For over a hundred years, the Supreme Court has employed rhetoric in its Fourth Amendment cases that supports the concept of “home exceptionalism”—that is, the idea that protecting the home is the “very core” of the Fourth Amendment. Two cases from this year’s Supreme Court term, Lange v. California and Caniglia v. Strom, appear at first to support this doctrine, since a narrow reading of their holdings appears to enhance Fourth Amendment protection of the home.
However, a closer examination of Supreme Court doctrine reveals that home exceptionalism is a myth. Although the home does receive small amounts of special protection in some areas, such as the arrest warrant requirement and the protection of curtilage, these special protections are far weaker than the Court’s rhetoric implies. In fact, the recent trend is for the Court to limit the Fourth Amendment protection given to the home. Lange and Caniglia are consistent with this trend, as the Court’s holding in fact did little to increase the protections for the home and re-affirmed many of the doctrines that permit police to enter a home without a warrant.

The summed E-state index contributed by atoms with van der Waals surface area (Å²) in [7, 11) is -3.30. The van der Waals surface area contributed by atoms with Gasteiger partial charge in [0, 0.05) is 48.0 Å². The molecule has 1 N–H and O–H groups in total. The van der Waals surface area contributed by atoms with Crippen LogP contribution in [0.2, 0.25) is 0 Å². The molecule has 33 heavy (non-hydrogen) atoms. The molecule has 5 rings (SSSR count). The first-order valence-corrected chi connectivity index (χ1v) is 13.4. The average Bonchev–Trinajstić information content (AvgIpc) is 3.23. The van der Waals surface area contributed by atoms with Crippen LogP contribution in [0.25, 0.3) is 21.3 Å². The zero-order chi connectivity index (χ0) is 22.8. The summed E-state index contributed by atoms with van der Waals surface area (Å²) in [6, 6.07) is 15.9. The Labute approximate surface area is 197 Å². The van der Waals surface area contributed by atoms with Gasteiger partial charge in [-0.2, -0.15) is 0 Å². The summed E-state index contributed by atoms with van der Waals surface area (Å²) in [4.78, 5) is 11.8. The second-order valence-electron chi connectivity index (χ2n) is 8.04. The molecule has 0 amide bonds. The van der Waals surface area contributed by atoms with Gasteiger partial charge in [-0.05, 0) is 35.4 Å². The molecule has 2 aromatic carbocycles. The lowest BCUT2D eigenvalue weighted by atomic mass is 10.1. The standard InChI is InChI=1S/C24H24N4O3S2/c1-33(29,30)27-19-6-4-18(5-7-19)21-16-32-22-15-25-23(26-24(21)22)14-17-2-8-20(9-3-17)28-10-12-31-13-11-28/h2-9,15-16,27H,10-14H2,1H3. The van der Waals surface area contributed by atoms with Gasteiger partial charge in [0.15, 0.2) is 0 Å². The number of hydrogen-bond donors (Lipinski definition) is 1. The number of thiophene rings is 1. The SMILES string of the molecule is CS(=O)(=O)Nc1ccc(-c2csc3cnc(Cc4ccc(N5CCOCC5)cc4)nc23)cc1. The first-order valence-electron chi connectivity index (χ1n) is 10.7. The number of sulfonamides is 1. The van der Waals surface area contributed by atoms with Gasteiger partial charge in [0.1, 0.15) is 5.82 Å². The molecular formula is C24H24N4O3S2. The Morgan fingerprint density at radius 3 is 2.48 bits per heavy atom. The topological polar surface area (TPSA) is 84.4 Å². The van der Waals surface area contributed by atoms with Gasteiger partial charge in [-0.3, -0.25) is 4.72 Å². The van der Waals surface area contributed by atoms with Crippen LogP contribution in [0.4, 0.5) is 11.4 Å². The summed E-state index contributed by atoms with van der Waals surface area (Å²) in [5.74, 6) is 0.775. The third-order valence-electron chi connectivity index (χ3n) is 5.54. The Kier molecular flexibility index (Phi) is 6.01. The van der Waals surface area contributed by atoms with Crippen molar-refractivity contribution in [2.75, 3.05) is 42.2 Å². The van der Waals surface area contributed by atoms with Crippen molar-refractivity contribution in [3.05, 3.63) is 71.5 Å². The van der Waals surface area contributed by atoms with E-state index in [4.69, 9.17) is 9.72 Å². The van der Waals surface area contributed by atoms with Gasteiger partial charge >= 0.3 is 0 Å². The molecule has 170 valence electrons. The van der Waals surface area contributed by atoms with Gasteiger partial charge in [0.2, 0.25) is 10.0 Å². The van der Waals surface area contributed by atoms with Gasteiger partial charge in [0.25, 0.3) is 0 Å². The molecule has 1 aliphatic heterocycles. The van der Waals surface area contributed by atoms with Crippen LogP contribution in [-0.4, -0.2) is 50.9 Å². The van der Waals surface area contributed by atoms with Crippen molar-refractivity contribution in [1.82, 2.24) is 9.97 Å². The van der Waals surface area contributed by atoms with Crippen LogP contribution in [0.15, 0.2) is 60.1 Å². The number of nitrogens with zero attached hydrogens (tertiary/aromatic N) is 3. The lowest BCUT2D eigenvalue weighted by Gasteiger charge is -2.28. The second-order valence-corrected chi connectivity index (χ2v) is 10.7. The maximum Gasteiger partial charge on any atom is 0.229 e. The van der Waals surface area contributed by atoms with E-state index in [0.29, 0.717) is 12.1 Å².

This essay is one of the first to analyze Lange and Caniglia, the Court’s two most recent Fourth Amendment cases. It does so by placing the cases in the proper historical and doctrinal context, first tracing the roots of home exceptionalism back to the 1800s and separating the broad language that the
Court has often employed in these cases from the narrow legal rules that the cases actually establish. The essay demonstrates that Lange and Caniglia follow a well-established pattern, beginning with bold precatory language about the sanctity of the home, then delivering a narrow holding, and finally
qualifying the reach of that holding with further language limiting its practical effect.